Who wants to receive a parcel three days after it was due to arrive?
Definitely not your customers.
They pay for the type of parcel delivery they require, whether it is Standard Delivery, the best cheap Next Day Delivery or even Same Day Delivery — they expect it to arrive on time, safe and sound.
In fact, more people than ever shop online, and prefer to receive their goods through the post than walking into a store and paying for it at a till. The need for reputable parcel delivery is only growing, and is unlikely to settle any time soon.
So, to ensure your customers remain satisfied with the delivery service your business provides, as well as save money and invaluable time, take into consideration these tips for enhancing your shipping processes:
When a new client signs up, it’s not enough to leave them alone to jump into your service by themselves – you’ve got to have a clearly written process to make sure they know they’ve made the right choice.
Settling a new client into your business and establishing a good relationship is one of the best ways to reduce churn.
‘If you hold a customer’s hand for 90 days, they’ll be loyal for life’. – John Jantsch
The process of perfect onboarding differs depending on your business, but the essence is the same. Of course, you’re updating your CRM and complying with legal regulation, but that’s not going to make the customer think you’re the best choice and quell the buyer’s remorse. You’ve also got to build a relationship, get to know the customer’s individual needs (once they’ve signed up, they’re not just a vague profile or target audience) then integrate them into your existing business process.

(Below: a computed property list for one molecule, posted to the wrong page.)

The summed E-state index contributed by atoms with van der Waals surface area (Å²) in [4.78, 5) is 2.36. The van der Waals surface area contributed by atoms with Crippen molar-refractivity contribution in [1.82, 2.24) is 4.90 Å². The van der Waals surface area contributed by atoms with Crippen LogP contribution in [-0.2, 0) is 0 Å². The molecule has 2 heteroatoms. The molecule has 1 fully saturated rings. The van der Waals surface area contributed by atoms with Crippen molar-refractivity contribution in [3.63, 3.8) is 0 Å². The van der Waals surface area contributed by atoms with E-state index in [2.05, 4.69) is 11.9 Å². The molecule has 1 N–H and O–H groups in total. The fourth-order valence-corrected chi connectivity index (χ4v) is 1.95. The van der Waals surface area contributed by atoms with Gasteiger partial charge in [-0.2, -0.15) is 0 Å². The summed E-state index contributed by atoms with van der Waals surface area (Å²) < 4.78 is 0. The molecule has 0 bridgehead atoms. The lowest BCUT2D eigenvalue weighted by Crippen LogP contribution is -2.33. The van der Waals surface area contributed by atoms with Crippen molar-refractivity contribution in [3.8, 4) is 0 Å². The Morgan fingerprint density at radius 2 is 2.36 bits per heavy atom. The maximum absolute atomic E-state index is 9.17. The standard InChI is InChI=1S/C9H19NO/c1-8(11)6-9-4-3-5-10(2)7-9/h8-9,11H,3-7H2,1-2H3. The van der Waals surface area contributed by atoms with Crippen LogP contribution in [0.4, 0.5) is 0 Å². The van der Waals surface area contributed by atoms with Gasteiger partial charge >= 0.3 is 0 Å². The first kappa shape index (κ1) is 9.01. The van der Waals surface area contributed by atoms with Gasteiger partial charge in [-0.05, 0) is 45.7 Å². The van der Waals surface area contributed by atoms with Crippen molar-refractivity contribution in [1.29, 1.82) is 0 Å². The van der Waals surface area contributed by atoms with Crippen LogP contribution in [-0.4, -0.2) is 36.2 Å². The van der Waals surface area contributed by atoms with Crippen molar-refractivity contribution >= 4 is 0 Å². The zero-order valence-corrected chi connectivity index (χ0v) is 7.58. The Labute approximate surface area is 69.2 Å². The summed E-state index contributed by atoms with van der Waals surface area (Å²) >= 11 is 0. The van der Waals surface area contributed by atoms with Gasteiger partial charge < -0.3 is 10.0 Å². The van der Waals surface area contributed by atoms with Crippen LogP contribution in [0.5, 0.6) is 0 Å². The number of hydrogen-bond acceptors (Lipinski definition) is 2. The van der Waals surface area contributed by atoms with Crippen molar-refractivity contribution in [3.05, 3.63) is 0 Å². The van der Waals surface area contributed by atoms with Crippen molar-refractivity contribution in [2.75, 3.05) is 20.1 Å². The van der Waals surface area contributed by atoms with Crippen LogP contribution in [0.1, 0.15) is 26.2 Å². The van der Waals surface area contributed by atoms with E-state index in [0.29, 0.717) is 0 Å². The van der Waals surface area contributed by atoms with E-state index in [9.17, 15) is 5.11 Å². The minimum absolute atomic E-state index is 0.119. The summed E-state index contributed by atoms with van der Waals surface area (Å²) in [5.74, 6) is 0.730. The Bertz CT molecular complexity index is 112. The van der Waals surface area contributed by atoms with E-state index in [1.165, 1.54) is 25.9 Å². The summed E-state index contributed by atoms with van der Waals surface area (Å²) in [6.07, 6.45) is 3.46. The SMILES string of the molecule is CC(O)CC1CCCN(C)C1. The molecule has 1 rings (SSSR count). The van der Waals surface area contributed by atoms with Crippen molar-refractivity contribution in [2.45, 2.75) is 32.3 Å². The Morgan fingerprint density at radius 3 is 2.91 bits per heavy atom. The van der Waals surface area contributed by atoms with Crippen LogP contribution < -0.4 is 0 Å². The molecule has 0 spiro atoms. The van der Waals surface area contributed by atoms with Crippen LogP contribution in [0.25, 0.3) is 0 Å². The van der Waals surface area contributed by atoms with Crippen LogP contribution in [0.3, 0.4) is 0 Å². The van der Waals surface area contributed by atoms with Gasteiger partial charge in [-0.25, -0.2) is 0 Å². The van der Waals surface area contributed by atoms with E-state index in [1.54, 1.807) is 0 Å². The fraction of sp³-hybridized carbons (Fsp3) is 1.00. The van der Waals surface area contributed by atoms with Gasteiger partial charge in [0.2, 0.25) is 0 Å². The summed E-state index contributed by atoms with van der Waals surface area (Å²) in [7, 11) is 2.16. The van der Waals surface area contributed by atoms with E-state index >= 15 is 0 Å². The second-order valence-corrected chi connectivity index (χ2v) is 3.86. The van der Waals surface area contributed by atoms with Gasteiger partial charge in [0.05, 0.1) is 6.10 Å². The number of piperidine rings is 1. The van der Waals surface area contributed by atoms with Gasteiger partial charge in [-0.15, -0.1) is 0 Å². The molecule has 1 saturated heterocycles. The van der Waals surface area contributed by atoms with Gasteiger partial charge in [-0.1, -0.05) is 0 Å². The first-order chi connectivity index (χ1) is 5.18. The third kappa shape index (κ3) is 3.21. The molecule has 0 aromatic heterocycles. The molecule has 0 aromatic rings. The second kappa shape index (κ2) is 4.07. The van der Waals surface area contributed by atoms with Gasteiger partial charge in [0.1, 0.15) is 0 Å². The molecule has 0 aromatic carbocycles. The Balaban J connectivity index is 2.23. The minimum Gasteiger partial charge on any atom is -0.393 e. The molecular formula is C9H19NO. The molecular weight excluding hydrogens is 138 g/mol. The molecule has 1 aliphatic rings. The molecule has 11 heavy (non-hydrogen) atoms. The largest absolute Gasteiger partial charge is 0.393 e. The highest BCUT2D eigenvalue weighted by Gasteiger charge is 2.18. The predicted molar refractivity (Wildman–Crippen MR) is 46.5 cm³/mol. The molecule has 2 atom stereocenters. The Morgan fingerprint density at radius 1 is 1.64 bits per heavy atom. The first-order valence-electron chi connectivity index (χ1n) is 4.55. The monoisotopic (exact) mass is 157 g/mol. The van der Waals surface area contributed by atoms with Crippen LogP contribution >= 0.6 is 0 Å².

At Process Street, we’ve put together 14 templates you can use to get new clients settled in with minimal hassle. The templates include sample documents, ready-to-send emails and industry-specific advice for criminal lawyers, marketing agencies, and financial planners.
Want to get straight to the checklists? No problem! Here they are:
The following is a guest post by Uwe Dreissigacker. Uwe is the Founder of online invoicing software InvoiceBerry. InvoiceBerry helps small business owners and freelancers to create professional looking invoices, get paid online and keep track of unpaid invoices. In his free time, Uwe travels a lot, explores new cultures and loves trying new spicy dishes.
As a business, if you want your operation to run smoothly, managing productivity and your workflows is one of the best ways you can stay on track.
Before you even get started on a project, you should first take a step back and plan out your approach.
What methodology will you use? How will you manage productivity and stay on track? SCRUM? SWOT?
The choices can be overwhelming. Not to mention, over the course of the actual project, you’ll have to make hundreds of other choices.
If you’re not sure where to begin, it’s best to think about your project as a whole and then select the right methodology you’ll follow – Waterfall or Agile?
You have probably used Linux today — especially if you don’t have an iPhone. And if you browsed the web today, there’s a big chance that the website you visited was served by Linux, too.
Linux is an operating system, but unlike software like Microsoft Windows and macOS, Linux was developed by a self-organized community of volunteers.